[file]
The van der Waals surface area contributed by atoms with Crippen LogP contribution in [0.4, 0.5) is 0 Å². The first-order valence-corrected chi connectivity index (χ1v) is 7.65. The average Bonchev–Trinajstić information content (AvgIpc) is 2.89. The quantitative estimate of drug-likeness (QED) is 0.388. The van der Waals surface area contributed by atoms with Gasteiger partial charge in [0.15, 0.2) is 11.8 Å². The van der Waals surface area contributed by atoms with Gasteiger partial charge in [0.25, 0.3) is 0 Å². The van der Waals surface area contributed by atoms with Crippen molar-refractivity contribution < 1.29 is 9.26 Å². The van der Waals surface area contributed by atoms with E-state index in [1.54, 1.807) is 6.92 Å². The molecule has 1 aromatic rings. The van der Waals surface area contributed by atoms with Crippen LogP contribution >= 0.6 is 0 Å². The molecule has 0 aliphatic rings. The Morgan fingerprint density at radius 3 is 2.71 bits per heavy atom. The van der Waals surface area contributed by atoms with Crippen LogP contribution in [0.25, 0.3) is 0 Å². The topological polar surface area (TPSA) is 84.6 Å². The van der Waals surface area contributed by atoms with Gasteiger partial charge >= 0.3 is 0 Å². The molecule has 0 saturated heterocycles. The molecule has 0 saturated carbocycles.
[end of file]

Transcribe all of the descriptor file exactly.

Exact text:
The van der Waals surface area contributed by atoms with Crippen LogP contribution in [0.4, 0.5) is 0 Å². The first-order valence-corrected chi connectivity index (χ1v) is 7.65. The average Bonchev–Trinajstić information content (AvgIpc) is 2.89. The quantitative estimate of drug-likeness (QED) is 0.388. The van der Waals surface area contributed by atoms with Gasteiger partial charge in [0.15, 0.2) is 11.8 Å². The van der Waals surface area contributed by atoms with Gasteiger partial charge in [0.25, 0.3) is 0 Å². The van der Waals surface area contributed by atoms with Crippen molar-refractivity contribution < 1.29 is 9.26 Å². The van der Waals surface area contributed by atoms with E-state index in [1.54, 1.807) is 6.92 Å². The molecule has 1 aromatic rings. The van der Waals surface area contributed by atoms with Crippen LogP contribution >= 0.6 is 0 Å². The molecule has 0 aliphatic rings. The Morgan fingerprint density at radius 3 is 2.71 bits per heavy atom. The van der Waals surface area contributed by atoms with Crippen LogP contribution in [0.25, 0.3) is 0 Å². The topological polar surface area (TPSA) is 84.6 Å². The van der Waals surface area contributed by atoms with Gasteiger partial charge >= 0.3 is 0 Å². The molecule has 0 saturated heterocycles. The molecule has 0 saturated carbocycles.